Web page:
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February 3, 2005

An intra-circuit split in the 6th Circuit on plain error!

I am in Milwaukee and being treated with wonderful hospitality despite the having called my locale the land of Laverne & Shirley last night in this post.  Part of that hospitality has included a chance to see a new great opinion in a case called Galvez-Barrios from Milwaukee's own Judge Adelman (of Ranum fame, basics here), which I hope to be able to post later today.

But first, there is what seems to be an amazing development from the Sixth Circuit: an intra-circuit split on the analysis of plain error.  Recall that a panel of the Sixth Circuit yesterday in Oliver (discussed here) issued a bold plain error ruling which distinguished the Supreme Court's Cotton decision and suggested that the court would have to remand for resentencing in pre-Booker cases involving unlawful judicial fact-finding "even if we conclude that the evidence is 'overwhelming and essentially uncontroverted'."   

But now I see that a distinct panel of the Sixth Circuit has ruled today in US v. Bruce, 03-3110 (6th Cir. Feb. 3, 2005) (available here) that there was no plain error in pre-Booker case by relying on Cotton and coming to the conclusion that "the evidentiary support for the district court’s findings on these [guideline enhancing facts are] sufficiently 'overwhelming' to defeat any claim that these findings 'seriously affected the fairness, integrity, or public reputation of judicial proceedings.'"

The Bruce ruling goes on to note other reasons why it is not finding plain error, but I am not sure those reasons are sufficient to keep Oliver and Bruce from being in conflict.  (Notably, Bruce cited neither Oliver or the Fourth Circuit's ruling in Hughes which takes a similar approach to Oliver.)

In short, everyone repeat after me: "Time to go en banc."

February 3, 2005 at 11:17 AM | Permalink


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Bruce simply reinforces the view I expressed yesterday in a post on the Oliver decision: the "plain error" rule is nothing more than a vehicle for appellate courts to use to engage in lexiographic ledgerdemain. Bruce is probably a correct application of the "plain error" rule but Oliver is probably the proper result where there is, as in Booker, an unanticipated SCOTUS ruling that expands fudnamental Constitutional protections.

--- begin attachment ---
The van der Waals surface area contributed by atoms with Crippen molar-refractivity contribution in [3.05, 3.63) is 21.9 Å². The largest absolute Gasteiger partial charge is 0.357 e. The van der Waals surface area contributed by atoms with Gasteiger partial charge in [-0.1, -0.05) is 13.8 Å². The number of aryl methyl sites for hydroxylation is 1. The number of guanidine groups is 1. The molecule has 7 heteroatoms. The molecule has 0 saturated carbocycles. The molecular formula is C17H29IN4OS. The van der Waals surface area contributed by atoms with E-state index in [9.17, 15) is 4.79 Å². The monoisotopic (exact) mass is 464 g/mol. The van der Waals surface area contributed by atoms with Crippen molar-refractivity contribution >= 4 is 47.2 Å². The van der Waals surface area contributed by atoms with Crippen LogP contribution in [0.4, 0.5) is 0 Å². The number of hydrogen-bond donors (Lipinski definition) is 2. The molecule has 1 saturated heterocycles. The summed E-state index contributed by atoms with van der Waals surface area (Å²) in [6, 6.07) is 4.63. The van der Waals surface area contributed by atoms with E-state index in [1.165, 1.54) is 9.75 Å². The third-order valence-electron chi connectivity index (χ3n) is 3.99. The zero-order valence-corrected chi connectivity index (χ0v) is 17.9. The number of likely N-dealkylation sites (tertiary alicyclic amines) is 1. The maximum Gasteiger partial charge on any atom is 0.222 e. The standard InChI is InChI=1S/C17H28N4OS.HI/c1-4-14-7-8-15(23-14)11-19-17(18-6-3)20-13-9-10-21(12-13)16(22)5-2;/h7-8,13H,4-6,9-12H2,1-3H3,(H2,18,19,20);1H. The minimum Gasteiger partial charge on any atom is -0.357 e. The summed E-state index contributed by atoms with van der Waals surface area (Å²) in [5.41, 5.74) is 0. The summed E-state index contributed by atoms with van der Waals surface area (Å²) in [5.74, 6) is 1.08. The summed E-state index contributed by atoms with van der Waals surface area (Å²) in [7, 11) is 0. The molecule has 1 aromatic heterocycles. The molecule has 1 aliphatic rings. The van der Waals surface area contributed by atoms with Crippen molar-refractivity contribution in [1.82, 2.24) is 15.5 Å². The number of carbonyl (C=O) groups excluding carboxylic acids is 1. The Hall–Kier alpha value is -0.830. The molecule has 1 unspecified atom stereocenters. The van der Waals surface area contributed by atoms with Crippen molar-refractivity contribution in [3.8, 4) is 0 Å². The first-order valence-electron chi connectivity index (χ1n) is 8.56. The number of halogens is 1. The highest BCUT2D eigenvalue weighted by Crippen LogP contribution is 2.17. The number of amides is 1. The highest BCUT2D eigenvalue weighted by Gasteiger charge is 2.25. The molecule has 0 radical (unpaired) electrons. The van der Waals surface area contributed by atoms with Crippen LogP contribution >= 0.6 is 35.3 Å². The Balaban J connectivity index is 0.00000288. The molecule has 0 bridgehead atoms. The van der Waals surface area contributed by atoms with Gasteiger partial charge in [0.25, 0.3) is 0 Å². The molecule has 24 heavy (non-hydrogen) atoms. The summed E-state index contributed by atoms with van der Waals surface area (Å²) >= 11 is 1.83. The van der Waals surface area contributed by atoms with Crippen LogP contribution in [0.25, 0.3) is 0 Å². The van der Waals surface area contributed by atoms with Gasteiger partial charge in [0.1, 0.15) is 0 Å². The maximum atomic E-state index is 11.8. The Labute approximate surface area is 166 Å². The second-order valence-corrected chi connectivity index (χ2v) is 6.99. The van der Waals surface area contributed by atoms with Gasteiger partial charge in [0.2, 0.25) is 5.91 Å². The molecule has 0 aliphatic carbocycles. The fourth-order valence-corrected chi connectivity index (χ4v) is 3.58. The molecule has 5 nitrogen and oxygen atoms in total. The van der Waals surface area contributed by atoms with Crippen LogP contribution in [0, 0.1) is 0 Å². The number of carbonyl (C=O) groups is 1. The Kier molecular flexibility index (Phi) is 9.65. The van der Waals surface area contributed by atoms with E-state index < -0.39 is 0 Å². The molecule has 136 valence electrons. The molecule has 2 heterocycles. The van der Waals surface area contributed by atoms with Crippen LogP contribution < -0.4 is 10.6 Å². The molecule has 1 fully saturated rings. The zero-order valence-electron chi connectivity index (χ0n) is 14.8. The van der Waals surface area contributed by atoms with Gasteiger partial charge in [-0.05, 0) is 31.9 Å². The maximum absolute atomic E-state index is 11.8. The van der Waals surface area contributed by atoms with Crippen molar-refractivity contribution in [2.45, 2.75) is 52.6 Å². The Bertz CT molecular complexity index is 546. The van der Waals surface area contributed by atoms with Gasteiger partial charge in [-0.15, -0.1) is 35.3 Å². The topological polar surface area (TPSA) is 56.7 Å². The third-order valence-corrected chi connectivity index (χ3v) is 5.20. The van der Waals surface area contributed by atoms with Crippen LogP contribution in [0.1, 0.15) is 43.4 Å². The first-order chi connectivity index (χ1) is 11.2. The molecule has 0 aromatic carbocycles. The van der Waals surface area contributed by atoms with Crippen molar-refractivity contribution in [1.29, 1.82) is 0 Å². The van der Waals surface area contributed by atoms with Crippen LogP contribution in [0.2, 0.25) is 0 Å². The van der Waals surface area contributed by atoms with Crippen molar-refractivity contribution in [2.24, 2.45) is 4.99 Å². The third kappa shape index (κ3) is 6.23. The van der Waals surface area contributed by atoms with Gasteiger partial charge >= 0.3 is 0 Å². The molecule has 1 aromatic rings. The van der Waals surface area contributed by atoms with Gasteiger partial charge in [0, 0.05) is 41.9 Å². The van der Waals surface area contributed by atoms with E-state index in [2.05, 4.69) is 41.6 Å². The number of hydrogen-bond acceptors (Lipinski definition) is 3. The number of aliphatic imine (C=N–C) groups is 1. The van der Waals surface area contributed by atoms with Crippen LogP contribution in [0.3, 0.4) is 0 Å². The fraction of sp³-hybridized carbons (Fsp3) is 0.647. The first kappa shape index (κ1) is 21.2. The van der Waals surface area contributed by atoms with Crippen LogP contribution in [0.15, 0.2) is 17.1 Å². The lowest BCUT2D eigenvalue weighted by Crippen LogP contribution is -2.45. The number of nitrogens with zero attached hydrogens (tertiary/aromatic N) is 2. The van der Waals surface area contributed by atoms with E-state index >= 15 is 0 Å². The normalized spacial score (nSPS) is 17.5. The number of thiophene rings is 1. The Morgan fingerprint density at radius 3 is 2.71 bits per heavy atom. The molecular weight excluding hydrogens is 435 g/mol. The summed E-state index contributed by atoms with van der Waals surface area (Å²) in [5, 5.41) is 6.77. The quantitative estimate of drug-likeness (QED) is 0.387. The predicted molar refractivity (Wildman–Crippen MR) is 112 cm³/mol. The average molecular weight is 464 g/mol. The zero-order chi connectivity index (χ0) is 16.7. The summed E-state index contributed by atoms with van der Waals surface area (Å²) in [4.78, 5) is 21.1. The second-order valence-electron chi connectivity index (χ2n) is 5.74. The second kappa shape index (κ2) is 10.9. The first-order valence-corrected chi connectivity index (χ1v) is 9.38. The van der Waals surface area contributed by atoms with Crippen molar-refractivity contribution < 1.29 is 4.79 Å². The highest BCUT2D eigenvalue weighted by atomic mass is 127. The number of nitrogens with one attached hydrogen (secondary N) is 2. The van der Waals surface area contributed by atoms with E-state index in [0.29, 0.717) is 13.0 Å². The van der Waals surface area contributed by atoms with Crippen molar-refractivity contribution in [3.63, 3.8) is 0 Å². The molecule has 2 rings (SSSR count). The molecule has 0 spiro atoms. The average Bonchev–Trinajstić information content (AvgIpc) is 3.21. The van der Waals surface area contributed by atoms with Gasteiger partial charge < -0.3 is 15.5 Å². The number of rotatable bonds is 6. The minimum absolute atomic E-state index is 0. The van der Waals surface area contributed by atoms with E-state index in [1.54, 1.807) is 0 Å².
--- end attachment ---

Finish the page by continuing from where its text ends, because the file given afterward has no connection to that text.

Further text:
That being said, Bruce misses the true impact of Booker. The post-Booker issue does not go to the fact-finding process: it goes to the question of whether the sentencing court would impose the same sentence applying all the factors enumerated in 3553(a) without being restricted to following the Guidelines.
Both the foregoing observations not withstanding, it is also evident from the sentences imposed and the facts in both cases that remand for re-sentencing in light of Booker would not likely result in a differenct sentence being imposed in either case. In Oliver the sentence was towards the mid-point of the "enhanced" range and in Bruce at the top of the "enhanced" range. This is indicative that the sentencing court in both cases believed that lower sentences would not be appropriate (one might note that in Bruce it is entirely possible that the sentencing judge may have felt a higher sentence was appropriate but was constrained by the limits imposed under the mandatory Guidelines).

Posted by: Thomas J. Yerbich | Feb 3, 2005 12:06:31 PM

Not time to go en banc, if the Bruce panel didn't cite Oliver. It appears to be a mistake in following internal rules. I predict the later, Bruce panel will issue a sua sponte correction or amendment to its opinion, acknowledging Oliver. They will either follow or distinguish it.

Posted by: Peter G | Feb 3, 2005 3:12:35 PM

How come no one is addressing personal pet peeves and prejudices. Judges will tend to hide behind all the different rulings and confusion in satisfying egos and establishing names for themselves. In most instances, judges will rely on feelings reached from cases involving the same "unindicted co-conspiritor" used by the government in prior cases, having reached a decision of guilt long before the jury does. Then he/she will add his "gut" feelings of "I think you're the leader and I think you have money somewhere..therefore you get 13 more months and 15,000 more on your fine". What would you rule then? Will some courts accept this and others not even touch it..disparity here we go, que no?

Posted by: pax | Feb 3, 2005 9:58:17 PM

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